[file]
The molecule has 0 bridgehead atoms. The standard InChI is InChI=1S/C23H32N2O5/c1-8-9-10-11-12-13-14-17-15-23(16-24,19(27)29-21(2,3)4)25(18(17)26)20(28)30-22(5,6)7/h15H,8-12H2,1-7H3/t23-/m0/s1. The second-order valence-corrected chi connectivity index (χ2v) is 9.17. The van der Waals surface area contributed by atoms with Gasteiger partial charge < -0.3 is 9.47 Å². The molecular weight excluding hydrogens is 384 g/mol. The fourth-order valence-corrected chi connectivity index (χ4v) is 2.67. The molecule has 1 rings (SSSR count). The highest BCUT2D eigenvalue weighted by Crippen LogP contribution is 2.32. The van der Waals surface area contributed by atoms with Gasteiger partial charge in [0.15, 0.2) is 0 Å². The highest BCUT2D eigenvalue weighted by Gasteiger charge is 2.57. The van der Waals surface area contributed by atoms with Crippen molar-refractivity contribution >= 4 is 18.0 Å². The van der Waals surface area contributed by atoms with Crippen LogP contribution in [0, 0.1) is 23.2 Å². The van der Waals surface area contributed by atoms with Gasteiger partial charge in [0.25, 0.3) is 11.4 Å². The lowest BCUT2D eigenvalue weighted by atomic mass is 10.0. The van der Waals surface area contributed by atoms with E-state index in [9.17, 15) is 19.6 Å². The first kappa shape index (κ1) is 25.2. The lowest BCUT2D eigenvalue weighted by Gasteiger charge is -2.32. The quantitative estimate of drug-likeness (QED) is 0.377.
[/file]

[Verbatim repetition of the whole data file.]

The molecule has 0 bridgehead atoms. The standard InChI is InChI=1S/C23H32N2O5/c1-8-9-10-11-12-13-14-17-15-23(16-24,19(27)29-21(2,3)4)25(18(17)26)20(28)30-22(5,6)7/h15H,8-12H2,1-7H3/t23-/m0/s1. The second-order valence-corrected chi connectivity index (χ2v) is 9.17. The van der Waals surface area contributed by atoms with Gasteiger partial charge < -0.3 is 9.47 Å². The molecular weight excluding hydrogens is 384 g/mol. The fourth-order valence-corrected chi connectivity index (χ4v) is 2.67. The molecule has 1 rings (SSSR count). The highest BCUT2D eigenvalue weighted by Crippen LogP contribution is 2.32. The van der Waals surface area contributed by atoms with Gasteiger partial charge in [0.15, 0.2) is 0 Å². The highest BCUT2D eigenvalue weighted by Gasteiger charge is 2.57. The van der Waals surface area contributed by atoms with Crippen molar-refractivity contribution >= 4 is 18.0 Å². The van der Waals surface area contributed by atoms with Crippen LogP contribution in [0, 0.1) is 23.2 Å². The van der Waals surface area contributed by atoms with Gasteiger partial charge in [0.25, 0.3) is 11.4 Å². The lowest BCUT2D eigenvalue weighted by atomic mass is 10.0. The van der Waals surface area contributed by atoms with E-state index in [9.17, 15) is 19.6 Å². The first kappa shape index (κ1) is 25.2. The lowest BCUT2D eigenvalue weighted by Gasteiger charge is -2.32. The quantitative estimate of drug-likeness (QED) is 0.377.